This month we are kicking off our work on rethinking plastic. This happens to coincide with the release of the Colmar Brunton Better Futures 2018 report that cites 72% of New Zealanders have plastic as a top concern. With millions of plastic bags used *per minute* globally (United Nations Report – Single-use Plastics: A Roadmap for Sustainability) and projections that, at the rate we are going, there will be more plastic than fish in the sea by 2050 (Ellen MacArthur Foundation Report – The New Plastics Economy: Catalysing Action), this is perhaps not surprising.

Aotearoa New Zealand has a particular responsibility to look after the environment – captured in the concept of kaitiakitanga, which is increasingly embraced by all New Zealanders. These changing attitudes may be reflected in the sharp increase in the number of people highly committed to living sustainably, identified in the Better Futures report (42% in 2018, up from 30% in 2017). We also have particular challenges associated with our size, scale and distribution.

While there are arguably higher-priority environmental issues, with climate change being the most obvious, this is an area where there is a clear lack of evidence to drive government policy, as well as individual and business choices. Because of this, we will be aiming to produce a ‘one-stop-shop’ for trusted information – building on national reports in the area (Sustainable Business Network – New Zealand’s Plastic Packaging System: An Initial Circular Economy Diagnosis) and collating and synthesising evidence from overseas (OECD – Global Material Resources Outlook to 2060: Economic drivers and environmental consequences) in the context of Aotearoa New Zealand. We will also identify key knowledge gaps and places where we need to collect data in order to make responsible choices.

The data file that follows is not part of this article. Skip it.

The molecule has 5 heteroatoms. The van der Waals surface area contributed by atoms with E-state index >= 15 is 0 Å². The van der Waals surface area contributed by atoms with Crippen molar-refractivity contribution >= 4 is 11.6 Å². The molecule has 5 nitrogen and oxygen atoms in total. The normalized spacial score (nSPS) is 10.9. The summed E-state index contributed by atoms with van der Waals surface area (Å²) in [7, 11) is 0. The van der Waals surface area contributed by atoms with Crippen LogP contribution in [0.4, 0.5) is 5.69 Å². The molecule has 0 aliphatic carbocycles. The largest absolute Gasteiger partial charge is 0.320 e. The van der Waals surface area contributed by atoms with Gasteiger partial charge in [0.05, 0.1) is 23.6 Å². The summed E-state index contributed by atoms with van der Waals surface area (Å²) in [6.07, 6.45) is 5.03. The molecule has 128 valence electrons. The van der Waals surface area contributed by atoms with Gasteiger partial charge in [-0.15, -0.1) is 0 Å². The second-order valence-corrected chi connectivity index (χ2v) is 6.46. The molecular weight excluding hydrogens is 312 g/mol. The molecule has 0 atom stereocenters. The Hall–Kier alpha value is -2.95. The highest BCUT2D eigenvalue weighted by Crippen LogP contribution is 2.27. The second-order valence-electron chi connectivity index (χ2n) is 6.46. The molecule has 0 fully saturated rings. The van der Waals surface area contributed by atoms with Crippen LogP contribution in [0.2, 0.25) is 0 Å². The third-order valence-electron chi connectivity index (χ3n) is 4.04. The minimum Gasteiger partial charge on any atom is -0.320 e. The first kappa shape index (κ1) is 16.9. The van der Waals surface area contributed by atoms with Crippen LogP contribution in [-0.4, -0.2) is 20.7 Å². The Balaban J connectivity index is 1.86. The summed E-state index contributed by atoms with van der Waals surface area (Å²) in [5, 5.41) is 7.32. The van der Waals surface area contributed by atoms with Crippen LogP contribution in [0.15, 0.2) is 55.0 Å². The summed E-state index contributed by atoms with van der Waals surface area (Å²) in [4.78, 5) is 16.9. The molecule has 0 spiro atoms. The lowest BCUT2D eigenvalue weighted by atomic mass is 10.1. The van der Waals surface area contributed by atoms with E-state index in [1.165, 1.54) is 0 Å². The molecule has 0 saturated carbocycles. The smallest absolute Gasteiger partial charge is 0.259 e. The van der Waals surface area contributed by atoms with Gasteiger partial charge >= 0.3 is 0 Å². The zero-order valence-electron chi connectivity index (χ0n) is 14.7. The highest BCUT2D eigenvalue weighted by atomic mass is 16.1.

In our rethinking plastics project, the panel has agreed to a broad scope across four workstreams:

  • Categorisation of plastics entering and leaving Aotearoa New Zealand
  • Changing our relationship with plastics
  • Life cycle assessment of product systems
  • Innovation solutions

We expect to make short, medium and long-term recommendations to government, and will make sure that our work and advice is easily accessible for the public.

Input is welcome from all sectors of the community ­– we are listening to people from all over the country with connections to iwi, business, research, local and central government, and local and international organisations to inform our work. We are particularly pleased that Abbie Reynolds of the Sustainable Business Council and Stephen Harris of the Commonwealth Clean Oceans Alliance have agreed to work with us on the panel to ensure that our work stays connected to international workstreams and that our recommendations are practical to implement here in Aotearoa New Zealand.

You can follow progress of the rethinking plastics project and send us your ideas via our project page.

Panel members and OPMCSA staff at the first panel meeting. From Left to right: George Slim, Sarah McLaren, Bethanna Jackson, Olga Pantos, James Wright, Elspeth MacRae, Juliet Gerrard, Abbie Reynolds, Nikki Harre, Mark Staiger, Diane Ruwhiu, Stephen Harris, Rachel Chiaroni-Clarke. Absent; Melanie Mark-Shadbolt.